How to Build Java Applications Today #71
Scala beats Kotlin in job ads, Quarkus & Micronaut steady as #3 & #4 in job ads, Java InfoQ Trends Report 2022, Eclipse 2022-12, and one in five Java developers uses VS Code.
Welcome to the January 2023 issue of my newsletter, “How To Build Java Applications Today”! If you like it, then subscribe below for free! Or read it on dev.to or Medium. Even better: Share it with people who are interested!
Subscribe for free to receive monthly posts.
In this newsletter, I recommend IDEs, build tools, JVM languages, databases, back-end frameworks, web frameworks, and mobile app frameworks. I also cover essential releases and news.
This report is different because it measures popularity by observing what all Java developers do: job ads from 59 countries, online training students, Stack Overflow questions, and Google searches. My recommendations are based on that popularity, industry analysis, and my 24 years of Java experience.
Why popularity? Because picking a popular technology makes our developer life easier: easier to learn, easier to build, debug & deploy, easier to find jobs/hire, and easier to convince teammates & bosses. Now popularity can make a difference in two situations: When multiple technologies score similarly, we could go for the most popular one. And when a technology is very unpopular, we may not use it.
Happy New Year to all of you! Here’s my resolution for the new year: Read the freakin’ calendar. You know, as in, “Read the calendar before determining the date of the next issue”, so that a wrong date, like “Wednesday, January 3, 2023”, doesn’t show on these pages. The first Wednesday in 2023 was January 4, of course. 😩
I measure popularity by counting job ads in 59 countries at Indeed.com. I had three different woes this time around:
I now exclude China, Japan, and South Korea from the ranking because English word searches proved ineffective there. I adjusted all past numbers as well for this issue, so they are different from past issues.
Because of technical difficulties on my end, I don’t have the numbers for October 2022.
I wrote another InfoQ article about the GraalVM Java Compilers Join OpenJDK in 2023. It combines three news items, plus three answers from all Java frameworks supporting native Java with GraalVM static AOT compilation (Spring Boot, Quarkus, Micronaut, and Helidon) and two Red Hat experts. Earlier in 2022, I edited a six-part InfoQ article series on the topic.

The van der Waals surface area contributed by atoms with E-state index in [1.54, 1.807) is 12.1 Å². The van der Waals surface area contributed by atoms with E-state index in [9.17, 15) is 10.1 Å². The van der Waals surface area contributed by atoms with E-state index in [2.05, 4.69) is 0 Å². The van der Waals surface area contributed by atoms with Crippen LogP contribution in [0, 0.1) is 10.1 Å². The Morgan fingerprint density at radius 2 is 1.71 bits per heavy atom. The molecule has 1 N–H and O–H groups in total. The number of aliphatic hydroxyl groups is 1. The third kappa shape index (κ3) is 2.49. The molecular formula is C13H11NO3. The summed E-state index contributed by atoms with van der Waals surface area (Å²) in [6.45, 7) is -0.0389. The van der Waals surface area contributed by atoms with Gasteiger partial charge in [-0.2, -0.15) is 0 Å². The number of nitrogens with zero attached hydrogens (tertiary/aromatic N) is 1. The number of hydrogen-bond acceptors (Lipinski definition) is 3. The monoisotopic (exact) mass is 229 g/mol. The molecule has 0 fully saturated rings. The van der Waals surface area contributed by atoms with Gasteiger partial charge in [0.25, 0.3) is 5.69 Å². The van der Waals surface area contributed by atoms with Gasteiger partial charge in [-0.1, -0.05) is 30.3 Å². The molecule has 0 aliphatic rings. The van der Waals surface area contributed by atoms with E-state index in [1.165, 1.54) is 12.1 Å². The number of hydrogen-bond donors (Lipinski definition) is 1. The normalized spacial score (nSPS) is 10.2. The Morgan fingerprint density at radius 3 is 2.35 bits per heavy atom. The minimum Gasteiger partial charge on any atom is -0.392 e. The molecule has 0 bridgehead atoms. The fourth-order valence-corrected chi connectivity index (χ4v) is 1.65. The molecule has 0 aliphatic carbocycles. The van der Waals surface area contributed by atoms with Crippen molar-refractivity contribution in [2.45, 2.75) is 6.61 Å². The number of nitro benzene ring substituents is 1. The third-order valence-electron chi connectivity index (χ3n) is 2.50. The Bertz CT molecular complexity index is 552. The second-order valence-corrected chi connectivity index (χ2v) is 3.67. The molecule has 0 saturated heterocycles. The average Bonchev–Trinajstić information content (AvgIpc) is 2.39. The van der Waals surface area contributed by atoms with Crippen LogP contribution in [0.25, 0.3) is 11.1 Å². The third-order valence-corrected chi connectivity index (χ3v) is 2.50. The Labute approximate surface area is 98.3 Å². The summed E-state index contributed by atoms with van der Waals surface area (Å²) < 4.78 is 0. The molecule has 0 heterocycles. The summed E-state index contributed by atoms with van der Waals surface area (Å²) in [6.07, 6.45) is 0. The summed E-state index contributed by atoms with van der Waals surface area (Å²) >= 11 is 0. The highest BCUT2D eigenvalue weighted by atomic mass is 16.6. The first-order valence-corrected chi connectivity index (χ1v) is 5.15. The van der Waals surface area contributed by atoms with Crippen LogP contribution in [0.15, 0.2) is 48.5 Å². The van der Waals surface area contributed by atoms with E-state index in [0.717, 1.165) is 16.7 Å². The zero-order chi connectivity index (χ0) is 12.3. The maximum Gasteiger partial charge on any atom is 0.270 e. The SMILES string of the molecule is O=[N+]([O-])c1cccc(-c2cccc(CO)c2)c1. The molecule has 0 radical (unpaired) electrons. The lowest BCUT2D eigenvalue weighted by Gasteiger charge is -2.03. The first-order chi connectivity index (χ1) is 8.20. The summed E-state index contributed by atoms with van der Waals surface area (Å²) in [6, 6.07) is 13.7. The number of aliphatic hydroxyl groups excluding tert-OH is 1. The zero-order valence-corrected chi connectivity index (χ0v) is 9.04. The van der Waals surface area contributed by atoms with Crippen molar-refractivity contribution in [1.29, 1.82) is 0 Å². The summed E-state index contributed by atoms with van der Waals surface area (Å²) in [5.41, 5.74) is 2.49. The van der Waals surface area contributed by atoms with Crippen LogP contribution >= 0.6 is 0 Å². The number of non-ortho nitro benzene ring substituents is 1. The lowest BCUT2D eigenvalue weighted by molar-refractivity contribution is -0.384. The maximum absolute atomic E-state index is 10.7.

Because of our publication schedule, that one spent about a month on the shelves. Just my luck: Shortly before we finally published the article, Oracle provided more details on how the GraalVM Java Compilers will move to OpenJDK. Fortunately, my InfoQ colleague Ben Evans covered that superbly.
January 3, 2023, was also the day that I started a new Java contract. It’s three months for now, but it may be longer. I’m still working on our apps at “Your Home in Good Hands”. But we’re now in a place where I can do that nights & weekends only for now.
I can’t tell you about my contract, but it may include some technologies I haven’t worked on. Stay tuned! 😃
Technology Index (Last Update: January 2023)
Popularity trend: Eclipse is the most popular Java IDE and leads IntelliJ in job ads 2.5:1, though it has declined over many years in other categories. IntelliJ holds up well for a commercial product: It’s only slightly behind Eclipse in Google searches and slightly ahead in questions at Stack Overflow. NetBeans is the least popular IDE. VS Code isn’t a fully-fledged Java IDE, but apart from jobs, it’s 3-4 times as popular as Eclipse & IntelliJ.
If you don’t want to spend money, then use Eclipse.
If you may spend money, evaluate IntelliJ.
Evaluate VS Code for non-Java work, like web development (I use it for all my websites).
If you’re using NetBeans, consider moving off of it.
Popularity trend: Maven is 2.5 times as popular as Gradle, except for Stack Overflow, where Gradle is slightly ahead. Ant and sbt have declined for years.
If you use Scala, then use sbt.
Otherwise, if you absolutely cannot stand XML files and/or need to customize your build heavily, then use Gradle.
Otherwise, use Maven.
On your current project, keep your existing language unless that language is absolutely, really not working out for you.
If you need to switch languages or are on a new project:
Use Scala if you need functional programming.
Use Kotlin if you really need a “more modern Java”.
Otherwise, use the latest Java LTS version you, your team, and your application can take.
Popularity trend: MySQL is #1, Postgres #2, and MongoDB is #3. After some turbulence, MySQL and MongoDB are back to their October 2021 values: MySQL leads Postgres 1.4:1, MongoDB has 70% of Postgres’ numbers. Postgres and MongoDB are nearly at peak values at Stack Overflow.
On your current project, keep your existing database unless that database is absolutely, irrevocably, really not working out for you.
If you need to switch databases or are on a new project:
If you know that you’ll need the NoSQL features and/or scalability, and you can’t get this with MySQL, then use MongoDB.
Otherwise, use MySQL.
Popularity trend: Spring Boot dominates and still grows in all categories except for Google searches. Despite a long decline, Jakarta EE leads Quarkus in all categories but questions at Stack Overflow. Quarkus is now #3 in job ad mentions, Micronaut is the new #4.